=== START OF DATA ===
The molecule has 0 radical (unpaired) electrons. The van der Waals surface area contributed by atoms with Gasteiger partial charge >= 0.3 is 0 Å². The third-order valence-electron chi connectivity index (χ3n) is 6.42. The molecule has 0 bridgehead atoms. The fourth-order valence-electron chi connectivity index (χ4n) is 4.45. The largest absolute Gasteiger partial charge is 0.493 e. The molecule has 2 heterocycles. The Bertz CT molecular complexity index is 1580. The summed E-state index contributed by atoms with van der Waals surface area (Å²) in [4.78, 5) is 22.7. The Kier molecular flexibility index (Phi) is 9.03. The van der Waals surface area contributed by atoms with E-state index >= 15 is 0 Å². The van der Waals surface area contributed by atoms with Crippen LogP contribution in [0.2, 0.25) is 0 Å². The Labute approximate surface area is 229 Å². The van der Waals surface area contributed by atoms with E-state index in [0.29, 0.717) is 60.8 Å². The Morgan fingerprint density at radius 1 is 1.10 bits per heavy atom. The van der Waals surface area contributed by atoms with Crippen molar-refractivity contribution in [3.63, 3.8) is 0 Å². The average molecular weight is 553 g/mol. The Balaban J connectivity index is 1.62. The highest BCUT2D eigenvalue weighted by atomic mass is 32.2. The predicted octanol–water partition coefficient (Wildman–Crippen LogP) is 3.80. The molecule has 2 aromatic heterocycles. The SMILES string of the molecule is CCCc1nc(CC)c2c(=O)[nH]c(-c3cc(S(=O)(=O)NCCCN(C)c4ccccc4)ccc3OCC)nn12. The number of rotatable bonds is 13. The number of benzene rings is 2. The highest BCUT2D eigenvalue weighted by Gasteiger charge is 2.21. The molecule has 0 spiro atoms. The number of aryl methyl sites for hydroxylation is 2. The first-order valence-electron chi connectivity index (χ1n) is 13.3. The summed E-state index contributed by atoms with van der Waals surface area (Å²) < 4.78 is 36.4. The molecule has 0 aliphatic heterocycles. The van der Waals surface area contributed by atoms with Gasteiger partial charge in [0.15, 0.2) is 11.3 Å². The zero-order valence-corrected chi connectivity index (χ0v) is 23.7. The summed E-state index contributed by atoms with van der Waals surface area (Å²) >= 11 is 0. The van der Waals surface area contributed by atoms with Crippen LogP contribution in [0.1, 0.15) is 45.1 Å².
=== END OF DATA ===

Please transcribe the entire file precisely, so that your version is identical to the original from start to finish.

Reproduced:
The molecule has 0 radical (unpaired) electrons. The van der Waals surface area contributed by atoms with Gasteiger partial charge >= 0.3 is 0 Å². The third-order valence-electron chi connectivity index (χ3n) is 6.42. The molecule has 0 bridgehead atoms. The fourth-order valence-electron chi connectivity index (χ4n) is 4.45. The largest absolute Gasteiger partial charge is 0.493 e. The molecule has 2 heterocycles. The Bertz CT molecular complexity index is 1580. The summed E-state index contributed by atoms with van der Waals surface area (Å²) in [4.78, 5) is 22.7. The Kier molecular flexibility index (Phi) is 9.03. The van der Waals surface area contributed by atoms with E-state index >= 15 is 0 Å². The van der Waals surface area contributed by atoms with Crippen LogP contribution in [0.2, 0.25) is 0 Å². The Labute approximate surface area is 229 Å². The van der Waals surface area contributed by atoms with E-state index in [0.29, 0.717) is 60.8 Å². The Morgan fingerprint density at radius 1 is 1.10 bits per heavy atom. The van der Waals surface area contributed by atoms with Crippen molar-refractivity contribution in [3.63, 3.8) is 0 Å². The average molecular weight is 553 g/mol. The Balaban J connectivity index is 1.62. The highest BCUT2D eigenvalue weighted by atomic mass is 32.2. The predicted octanol–water partition coefficient (Wildman–Crippen LogP) is 3.80. The molecule has 2 aromatic heterocycles. The SMILES string of the molecule is CCCc1nc(CC)c2c(=O)[nH]c(-c3cc(S(=O)(=O)NCCCN(C)c4ccccc4)ccc3OCC)nn12. The number of rotatable bonds is 13. The number of benzene rings is 2. The highest BCUT2D eigenvalue weighted by Gasteiger charge is 2.21. The molecule has 0 spiro atoms. The number of aryl methyl sites for hydroxylation is 2. The first-order valence-electron chi connectivity index (χ1n) is 13.3. The summed E-state index contributed by atoms with van der Waals surface area (Å²) < 4.78 is 36.4. The molecule has 0 aliphatic heterocycles. The van der Waals surface area contributed by atoms with Gasteiger partial charge in [0.15, 0.2) is 11.3 Å². The zero-order valence-corrected chi connectivity index (χ0v) is 23.7. The summed E-state index contributed by atoms with van der Waals surface area (Å²) >= 11 is 0. The van der Waals surface area contributed by atoms with Crippen LogP contribution in [0.1, 0.15) is 45.1 Å².